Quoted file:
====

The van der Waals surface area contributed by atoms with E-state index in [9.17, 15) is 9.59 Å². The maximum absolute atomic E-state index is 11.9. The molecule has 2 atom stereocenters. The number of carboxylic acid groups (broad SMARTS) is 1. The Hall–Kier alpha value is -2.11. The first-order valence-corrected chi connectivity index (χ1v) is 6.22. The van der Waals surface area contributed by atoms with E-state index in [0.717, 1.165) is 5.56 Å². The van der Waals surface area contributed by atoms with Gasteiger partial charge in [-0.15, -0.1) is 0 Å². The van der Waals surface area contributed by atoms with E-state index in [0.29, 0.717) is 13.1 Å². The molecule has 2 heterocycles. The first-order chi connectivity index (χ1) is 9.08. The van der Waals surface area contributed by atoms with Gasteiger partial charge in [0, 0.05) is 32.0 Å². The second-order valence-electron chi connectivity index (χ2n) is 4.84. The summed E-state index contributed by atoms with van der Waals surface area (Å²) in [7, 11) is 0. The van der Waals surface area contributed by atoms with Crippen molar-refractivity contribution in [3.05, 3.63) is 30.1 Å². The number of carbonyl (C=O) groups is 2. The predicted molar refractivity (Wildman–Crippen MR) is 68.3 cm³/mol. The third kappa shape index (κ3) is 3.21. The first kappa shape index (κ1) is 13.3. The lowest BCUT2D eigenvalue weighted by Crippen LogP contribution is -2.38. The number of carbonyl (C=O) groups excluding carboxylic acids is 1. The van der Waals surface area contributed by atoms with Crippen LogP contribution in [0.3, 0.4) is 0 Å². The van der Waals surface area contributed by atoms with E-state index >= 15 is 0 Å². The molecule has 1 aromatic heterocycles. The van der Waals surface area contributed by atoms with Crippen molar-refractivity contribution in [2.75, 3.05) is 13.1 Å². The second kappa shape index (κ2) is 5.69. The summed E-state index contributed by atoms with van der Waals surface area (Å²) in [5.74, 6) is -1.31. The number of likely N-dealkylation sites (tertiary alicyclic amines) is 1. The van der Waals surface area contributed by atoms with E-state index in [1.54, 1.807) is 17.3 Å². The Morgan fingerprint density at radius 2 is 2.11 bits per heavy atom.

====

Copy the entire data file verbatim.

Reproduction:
The van der Waals surface area contributed by atoms with E-state index in [9.17, 15) is 9.59 Å². The maximum absolute atomic E-state index is 11.9. The molecule has 2 atom stereocenters. The number of carboxylic acid groups (broad SMARTS) is 1. The Hall–Kier alpha value is -2.11. The first-order valence-corrected chi connectivity index (χ1v) is 6.22. The van der Waals surface area contributed by atoms with E-state index in [0.717, 1.165) is 5.56 Å². The van der Waals surface area contributed by atoms with Gasteiger partial charge in [-0.15, -0.1) is 0 Å². The van der Waals surface area contributed by atoms with E-state index in [0.29, 0.717) is 13.1 Å². The molecule has 2 heterocycles. The first-order chi connectivity index (χ1) is 9.08. The van der Waals surface area contributed by atoms with Gasteiger partial charge in [0, 0.05) is 32.0 Å². The second-order valence-electron chi connectivity index (χ2n) is 4.84. The summed E-state index contributed by atoms with van der Waals surface area (Å²) in [7, 11) is 0. The van der Waals surface area contributed by atoms with Crippen molar-refractivity contribution in [3.05, 3.63) is 30.1 Å². The number of carbonyl (C=O) groups is 2. The predicted molar refractivity (Wildman–Crippen MR) is 68.3 cm³/mol. The third kappa shape index (κ3) is 3.21. The first kappa shape index (κ1) is 13.3. The lowest BCUT2D eigenvalue weighted by Crippen LogP contribution is -2.38. The number of carbonyl (C=O) groups excluding carboxylic acids is 1. The van der Waals surface area contributed by atoms with Crippen LogP contribution in [0.3, 0.4) is 0 Å². The van der Waals surface area contributed by atoms with E-state index >= 15 is 0 Å². The molecule has 1 aromatic heterocycles. The van der Waals surface area contributed by atoms with Crippen molar-refractivity contribution in [2.75, 3.05) is 13.1 Å². The second kappa shape index (κ2) is 5.69. The summed E-state index contributed by atoms with van der Waals surface area (Å²) in [5.74, 6) is -1.31. The number of likely N-dealkylation sites (tertiary alicyclic amines) is 1. The van der Waals surface area contributed by atoms with E-state index in [1.54, 1.807) is 17.3 Å². The Morgan fingerprint density at radius 2 is 2.11 bits per heavy atom.